However, I try to remind myself that my son doesn't know any different of a life. This is his journey - as much as I hate it. He doesn't have a "before CHD," so this is all it's ever been for him.

As your child gets older, when it's appropriate, educate them about their bodies. If they have restrictions, meet them with a positive outlook (as best you can). If they're on meds, do the same. As my son got older, we encouraged him to ask questions and to learn more.

Now, as he's gotten older, he's taking control of his own health (with me still there, of course; I'm not leaving).

Despite all of it, he swears he wouldn't change anything because it's made him who he is and opened doors to his future he would not have had. As his mom, I, of course, still disagree.

I am still a VERY emotional mama, but I have reconciled in my mind that as much as I'd take it away in a minute if I could, I can't. It's easy for me to say this right now (especially since he's stable and healthy), but I know the emotion and anger and all of it is hard. I still hold my breath at every appointment. I still smell the smells and see memories at every turn. It never goes away.

This path is not easy. It sucks. We'd all take it away if we could. But CHD parents, just know that you're doing great. Give yourself some grace. Take it one day at a time. There's no roadmap for this. Every single child's journey is different.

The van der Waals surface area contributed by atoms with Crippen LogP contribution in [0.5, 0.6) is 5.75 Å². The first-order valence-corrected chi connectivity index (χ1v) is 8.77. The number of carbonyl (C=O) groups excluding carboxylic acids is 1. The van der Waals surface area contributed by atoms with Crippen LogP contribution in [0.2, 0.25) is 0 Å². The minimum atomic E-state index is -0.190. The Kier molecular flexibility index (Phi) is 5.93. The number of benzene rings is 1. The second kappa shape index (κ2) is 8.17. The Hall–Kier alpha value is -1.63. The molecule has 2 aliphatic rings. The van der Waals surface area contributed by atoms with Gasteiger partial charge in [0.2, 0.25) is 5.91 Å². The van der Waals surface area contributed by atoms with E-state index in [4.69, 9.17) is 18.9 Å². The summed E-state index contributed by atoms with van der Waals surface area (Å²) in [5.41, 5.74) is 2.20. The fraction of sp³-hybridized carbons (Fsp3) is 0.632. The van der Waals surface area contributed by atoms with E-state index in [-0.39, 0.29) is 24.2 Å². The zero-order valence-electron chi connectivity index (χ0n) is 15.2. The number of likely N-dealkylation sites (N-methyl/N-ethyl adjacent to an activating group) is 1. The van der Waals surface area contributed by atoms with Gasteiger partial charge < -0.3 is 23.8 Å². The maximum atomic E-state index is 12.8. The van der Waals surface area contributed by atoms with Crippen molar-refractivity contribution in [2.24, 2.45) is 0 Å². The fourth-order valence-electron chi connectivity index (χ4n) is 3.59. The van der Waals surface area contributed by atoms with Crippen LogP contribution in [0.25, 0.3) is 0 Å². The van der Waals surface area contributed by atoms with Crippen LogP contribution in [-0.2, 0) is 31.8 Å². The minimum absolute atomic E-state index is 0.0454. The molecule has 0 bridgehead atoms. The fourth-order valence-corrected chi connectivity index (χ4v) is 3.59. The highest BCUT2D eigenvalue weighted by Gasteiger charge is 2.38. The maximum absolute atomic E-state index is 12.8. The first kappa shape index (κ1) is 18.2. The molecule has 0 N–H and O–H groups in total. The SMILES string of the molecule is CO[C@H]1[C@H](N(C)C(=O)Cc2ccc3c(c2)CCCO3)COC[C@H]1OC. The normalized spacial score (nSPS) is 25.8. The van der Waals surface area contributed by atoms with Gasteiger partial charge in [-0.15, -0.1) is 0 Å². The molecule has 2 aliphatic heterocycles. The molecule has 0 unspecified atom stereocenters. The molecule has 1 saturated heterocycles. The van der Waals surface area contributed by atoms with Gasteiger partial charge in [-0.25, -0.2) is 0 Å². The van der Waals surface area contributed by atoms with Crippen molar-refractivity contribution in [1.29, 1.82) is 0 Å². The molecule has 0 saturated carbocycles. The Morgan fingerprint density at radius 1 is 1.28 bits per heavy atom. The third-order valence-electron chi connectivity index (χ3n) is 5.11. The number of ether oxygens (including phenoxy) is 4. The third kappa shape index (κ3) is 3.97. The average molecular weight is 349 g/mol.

You will overwhelm yourself if you project a decade down the road. Enjoy the quiet moments. Enjoy the calm as best you can. Remember that for all the tough days, there are also so many good ones.

Lean on other CHD parents or family that will let you be in your feelings and not tell you how to feel about a situation they can't even fathom.

I am wishing all of you the very best. I will say that in the close to 20 years we've walked this walk, we've seen many medical advances. I still keep hope that one day there will be a cure. Until then, I will keep walking beside my son and supporting him as best I can.

#CHD #1in100 #thereisnocure

Post

My Love for the New CHD Parents

I'm not sure how we got here, but somehow I've blinked and my son is 19. He's a sophomore in college and a premed major who's already a Certified Medical Assistant.

He's also a four-time open heart surgery survivor.

He's got lots of acronyms attached to his Congenital Heart Defect (CHD) history and, as of last year, he's added ventricular tachycardia to the mix. He's had four open heart surgeries, two stents, one melody valve, one ablation, one Link monitor, and countless MRIs and CAT lab visits. He still goes twice a year - and now to two different cardiologists: one general and one for the v-tach.

This path is not for the weak. It stinks. That's it. There's no shiny way to spin it. Being a CHD parent is the most difficult thing I've ever done, and I suspect just about all of us would say the same. There is no cure for the myriad of different CHD combinations any child could be born with. And that's a really tough pill to swallow. It never gets "easier," but unfortunately, you do learn to adapt.